The rise and fall of adventure games is one of the great mysteries of video game history. Myst sales figure rival any blockbuster, proving there is a market, but no one seems quite sure who that market is. Since then, The Sims has claimed the crown of non-violent champion. Again, copies of this franchise sell faster than The Bible, but despite this, the non-violent game market has never taken off.
In MMOs, there have been three notable attempts. EA figured they could cash in with The Sims Online. Unfortunately, they forgot to make a game that Sims fans actually liked, and that blight was more recently shut down. SEED was a futuristic sci-fi society builder, but holds one of the fastest launch to shutdown records ever. Only A Tale in the Desert has met any success, but while it no doubt keeps creator Andrew Tepper clothed and fed, it likely will never help him buy a helicopter.
Despite these three tales of woe, I ask today why there is not a mystery, non-violent MMO?
The Sims Online no doubt set non-violent MMOs back by a decade, at least. If the biggest fish in the pond can fail, anyone can, right? And if that’s not enough, URU Live (the Myst MMO) was also DOA.
The problem is, both tried to adapt a good single player idea for the online market. Neither made a game that truly captured the benefits of being an MMO.
MMOs are online, they’re social and they’re competitive. A mystery/adventure MMO could benefit from all these things and maybe, just maybe, it’s online that this strangely dead genre can find a second chance.
Combat has become a crutch. It’s an accepted, traditional MMO convention and it’s become the core of every game from super heroes to space monsters. Without it, a game would be forced to invent mechanics that might make the genre as a whole far more compelling.
What’s more, since no one has made a truly successful adventure game in a few years, maybe, just maybe tradition in that genre can be tossed out as well. Tradition is a powerful force for gaming executives and players. There are fantasy games, because fantasy games sell. With the passage of time, perhaps, someone, somewhere would be open to a new way to do something very old.
So how would a mystery/adventure MMO work, anyway, you ask?
Think of Clue. Not literally the board game, but a scenario like it. It’s a simple murder mystery that six people can play in under an hour. They can work together and share information, or deceive and mislead. It’s a perfect social bubble played around the kitchen table.
It’s a real world instance.
In my dream mystery/adventure MMO, players would be brought into instances, and instead of shooting each other in the face as most games require, they would be out to solve a crime, mystery or riddle.
The characters would need to talk to NPCs, gather information, look for clues and most importantly, stay one step a head of the other investigators as they solved the crime.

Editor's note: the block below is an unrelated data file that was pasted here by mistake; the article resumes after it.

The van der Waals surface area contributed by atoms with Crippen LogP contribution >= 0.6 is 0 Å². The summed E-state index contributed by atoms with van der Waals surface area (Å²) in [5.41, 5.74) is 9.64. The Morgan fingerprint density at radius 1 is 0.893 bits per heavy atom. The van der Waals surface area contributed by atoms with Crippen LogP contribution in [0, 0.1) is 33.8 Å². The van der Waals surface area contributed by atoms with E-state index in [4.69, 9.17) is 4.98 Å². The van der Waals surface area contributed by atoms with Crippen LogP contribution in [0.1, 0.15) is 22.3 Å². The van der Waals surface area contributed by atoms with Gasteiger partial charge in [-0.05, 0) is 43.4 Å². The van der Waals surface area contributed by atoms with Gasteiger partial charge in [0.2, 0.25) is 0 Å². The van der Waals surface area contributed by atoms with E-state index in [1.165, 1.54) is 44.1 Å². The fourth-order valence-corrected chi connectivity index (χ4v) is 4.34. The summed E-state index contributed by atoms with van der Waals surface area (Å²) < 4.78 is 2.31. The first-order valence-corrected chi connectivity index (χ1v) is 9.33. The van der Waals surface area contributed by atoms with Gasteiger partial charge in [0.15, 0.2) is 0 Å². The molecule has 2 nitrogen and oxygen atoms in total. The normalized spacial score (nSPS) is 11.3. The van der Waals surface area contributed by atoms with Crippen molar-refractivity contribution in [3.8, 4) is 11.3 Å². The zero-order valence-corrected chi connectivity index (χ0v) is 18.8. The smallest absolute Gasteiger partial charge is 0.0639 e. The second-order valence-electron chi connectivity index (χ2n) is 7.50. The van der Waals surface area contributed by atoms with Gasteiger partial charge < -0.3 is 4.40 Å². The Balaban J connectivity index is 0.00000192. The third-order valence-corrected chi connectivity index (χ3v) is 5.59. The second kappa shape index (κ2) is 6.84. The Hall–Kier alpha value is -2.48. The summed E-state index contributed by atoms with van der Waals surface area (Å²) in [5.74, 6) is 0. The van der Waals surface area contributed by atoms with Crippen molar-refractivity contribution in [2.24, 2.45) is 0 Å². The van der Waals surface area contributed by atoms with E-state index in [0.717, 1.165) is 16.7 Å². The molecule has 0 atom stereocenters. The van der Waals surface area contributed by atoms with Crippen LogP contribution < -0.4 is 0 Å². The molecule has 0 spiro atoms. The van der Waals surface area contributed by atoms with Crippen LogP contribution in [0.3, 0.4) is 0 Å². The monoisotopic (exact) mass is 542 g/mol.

These scenarios could come in all forms. From simple mysteries that take 30 minutes to get through, to big, epic (dare I say, raid sized) ones that can last a few hours. They would match wits, and get players to genuinely read dialogue, look for clues and properly navigate chat trees to find the information they need.
Eventually, the mystery would be solved, and a winner declared.
On a larger scale, the game could also have meta mysteries. These would be the events of the mystery MMO. No game could live off these alone, especially since by its very nature only one person could win, but in a world with lots of content to consume, having a larger theme to try and sort out each month would be a spectacular challenge for the hardcore.
Now, obviously, walkthroughs and the Internet could make this kind of game tough. Yes, people would undoubtedly be able to cheat and ruin the game for others. This is especially true in a competitive situation.
There are solutions though. For one, just because one person in your instance has solved the crime, it shouldn’t necessarily preclude the other players from going through to the end for bonus points, if they like. The race against the clock is a nice element, but when someone is unnaturally fast because they’ve just rolled their 8th character, it would get annoying.
The fact is, in most MMOs, a great number of players play their own way anyway. How often does the average player know exactly what’s going to happen in the next quest? It doesn’t matter that hundreds of players have done it before, it’s usually a surprise unless they themselves go out of their way to get the answers in advance.
No doubt, in a game where the answers meant a lot more, this would be more of an issue. And the only real defense against this is clever design.
For example, in each scenario, the designers would need to craft them with great care to ensure that there is more than one route to success. This would increase replayability. Sure, it might be on the web that if you walk to the third room on the left, talk to the Butler, look behind the copy of The Great Gatsby and then clap four times, the cellar door flies open and a photo of the killer falls out. Yes, you can look that up and ruin your day, but a well designed scenario would have a couple ways to solve the crime and that kind of discovery would be key to the kind of player attracted to a mystery game.
Look at Clue. That game is well designed so that there is not always one right answer. A company that could develop several kinds of games, as well as more directed experiences, might well have a gold mine on its hands.
There are sea of gamers out there. They have nothing to amuse them these days. As a more casual MMO, a mystery game would be a great chance to step in and really capture that under served market. I don’t believe that every adventure gamer ceased to exist in the early part of the decade. They’re out there and they all still have a copy of Myst.
So, as unlikely as it seems, I ask again: Why not make a mystery/adventure MMO?